About Callous Physical Theatre
Founded in 2004 as the resident professional performance company of Barefoot Studios in Tacoma, Washington, Callous Physical Theatre creates and performs original performance works directed by Joséphine A. Garibaldi and Paul Zmolek. CPT has continued as a pick-up company since Garibaldi and Zmolek have relocated to Pocatello, Idaho.
We continue to explore cross-disciplinary performance as total theatre that values all elements of the production equally. Performances based in movement, text, sound, lighting, costume and visual design deal with human issues in a non-linear episodic montage to create emotional impact. This work is inherently and resolutely collaborative; a text-infused choreographic devising methodology that draws upon the performers to create the source elements of the performance which we then structure. Movement, text, images and sound - created by the collaborators who solve specific compositional problems throughout the process - are then structured into a coherent whole.
Our work is cultured by contemporary modern, folkloric, and classical dance, refined by the traditions and craft of theatre, and inspired by the transgressions of performance art. Spawned in theoretical research and personal experience, these performances work to reveal the transformative power of ritual within a theatrical form that is also entertaining to audiences.
This work does not fall neatly into one genre or another. It is undeniably choreographic yet it is not just Dance. It utilizes text to reveal emotion and create character yet it is not contained by Drama. It manipulates sound and rhythm yet it is not what is typically called Music. It utilizes visual design elements yet it is a time-based art. Throughout our career we have labeled our work as Dance/Theatre, Interdisciplinary Performance, Physical Theatre and Post-Dramatic New Music Theatre.
Past work includes investigations of:
- AIDS and Human Sacrifice, the invisibility of death, the paucity of mourning rituals and the Catholic Mass;
- The Market as venerated Invisible Hand, class stratification, the frenzy of The Chicago Mercantile Exchange, medieval trade guilds and alchemical practice, and the shaman’s journey up and down the axis mundi;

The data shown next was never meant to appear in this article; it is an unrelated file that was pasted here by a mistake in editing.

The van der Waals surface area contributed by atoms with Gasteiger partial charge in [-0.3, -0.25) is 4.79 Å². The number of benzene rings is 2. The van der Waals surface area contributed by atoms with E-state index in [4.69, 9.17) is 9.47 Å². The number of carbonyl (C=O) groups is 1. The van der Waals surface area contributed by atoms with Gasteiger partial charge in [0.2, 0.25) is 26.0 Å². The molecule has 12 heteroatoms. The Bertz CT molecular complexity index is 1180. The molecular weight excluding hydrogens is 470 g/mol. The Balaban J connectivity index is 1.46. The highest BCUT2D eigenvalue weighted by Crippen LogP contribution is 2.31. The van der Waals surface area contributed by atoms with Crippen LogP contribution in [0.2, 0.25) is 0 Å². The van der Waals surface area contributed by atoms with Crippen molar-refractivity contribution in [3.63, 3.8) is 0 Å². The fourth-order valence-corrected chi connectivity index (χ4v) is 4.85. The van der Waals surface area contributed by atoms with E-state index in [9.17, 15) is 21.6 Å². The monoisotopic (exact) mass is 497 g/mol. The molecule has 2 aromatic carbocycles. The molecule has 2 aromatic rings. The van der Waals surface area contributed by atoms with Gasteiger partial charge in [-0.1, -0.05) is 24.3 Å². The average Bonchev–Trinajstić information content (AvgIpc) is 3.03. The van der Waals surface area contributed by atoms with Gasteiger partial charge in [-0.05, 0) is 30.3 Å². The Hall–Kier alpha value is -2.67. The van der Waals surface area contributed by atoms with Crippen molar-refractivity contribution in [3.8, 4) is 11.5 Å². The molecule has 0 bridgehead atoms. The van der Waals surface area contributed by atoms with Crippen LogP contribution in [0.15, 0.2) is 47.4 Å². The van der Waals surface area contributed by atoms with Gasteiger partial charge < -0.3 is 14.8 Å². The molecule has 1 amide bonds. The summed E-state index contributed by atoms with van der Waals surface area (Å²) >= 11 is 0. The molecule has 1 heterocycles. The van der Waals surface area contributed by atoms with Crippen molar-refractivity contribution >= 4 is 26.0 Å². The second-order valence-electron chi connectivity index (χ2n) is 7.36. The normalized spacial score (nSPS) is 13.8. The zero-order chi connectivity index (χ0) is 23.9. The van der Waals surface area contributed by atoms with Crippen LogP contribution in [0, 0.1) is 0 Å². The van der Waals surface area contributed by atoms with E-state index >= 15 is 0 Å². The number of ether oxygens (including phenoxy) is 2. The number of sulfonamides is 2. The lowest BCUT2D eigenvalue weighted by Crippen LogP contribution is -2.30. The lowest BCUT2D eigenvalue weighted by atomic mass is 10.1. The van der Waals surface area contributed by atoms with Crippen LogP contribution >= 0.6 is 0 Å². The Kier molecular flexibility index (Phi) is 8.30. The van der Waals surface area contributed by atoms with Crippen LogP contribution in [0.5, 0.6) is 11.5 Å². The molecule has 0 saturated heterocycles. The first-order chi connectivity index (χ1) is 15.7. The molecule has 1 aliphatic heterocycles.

- Railroads and America, migrants hopping trains in search of work, the expulsion of Chinese laborers through the Tacoma Method, and personal stories of searching for home;
- Otherness through physical handicap, age and body image;
- The Suprematist, Cubo-Futurist, Constructivist and Zaum movements of the early Soviets;
- Mediated myths of the American Dream, Suburbia, the Cold War, and the Atomic Age.
- The paradox of a vibrant tourist economy built upon the legacy of St. Francis, famed for his severe ascetic discipline and strict rejection of material gain.
- Kafka’s The Trial, the virtual panopticon of the post-9/11 surveillance security state, and the use of religion and patriotism as memes for the creation and maintenance of power.
- The utilization of classical text as source material for contemporary, postdramatic movement theatre.
Once thematic material has been winnowed, connective tangents are cultivated. Collaborators agree upon the work’s parameters, providing a rubric to solve. We cull a cast of collaborator/performers of different shapes, shades and sizes of various ages with unique life experiences and artistic practices. With our collaborators, text emerges from a dialectic process of research, writing, free association and exchange. Text is edited, resonant words are identified and then paired through chance operations to manipulate body parts, movements, pathways, time, space, energy, sound and timbre. By this process, performers create source movement integrating the text rather than pantomiming the text.
Our work attempts to find a synthesis between theatrical events and community-based ritual informed by underlying cultural belief systems. We strive to create entertaining theatrical experiences that have transformative effect upon the performers and the audience members through movement, sound, light, text and, when possible, taste, touch, and smell. We create these works to engage in a fully human act that can integrate the physical, emotional, intellectual, and spiritual in the present moment of creation/destruction. The efficacy of ritual and the entertainment of theatre can join in a liminal moment of communitas between audience and artist. Our practice is to share this with our collaborators, performers and audiences.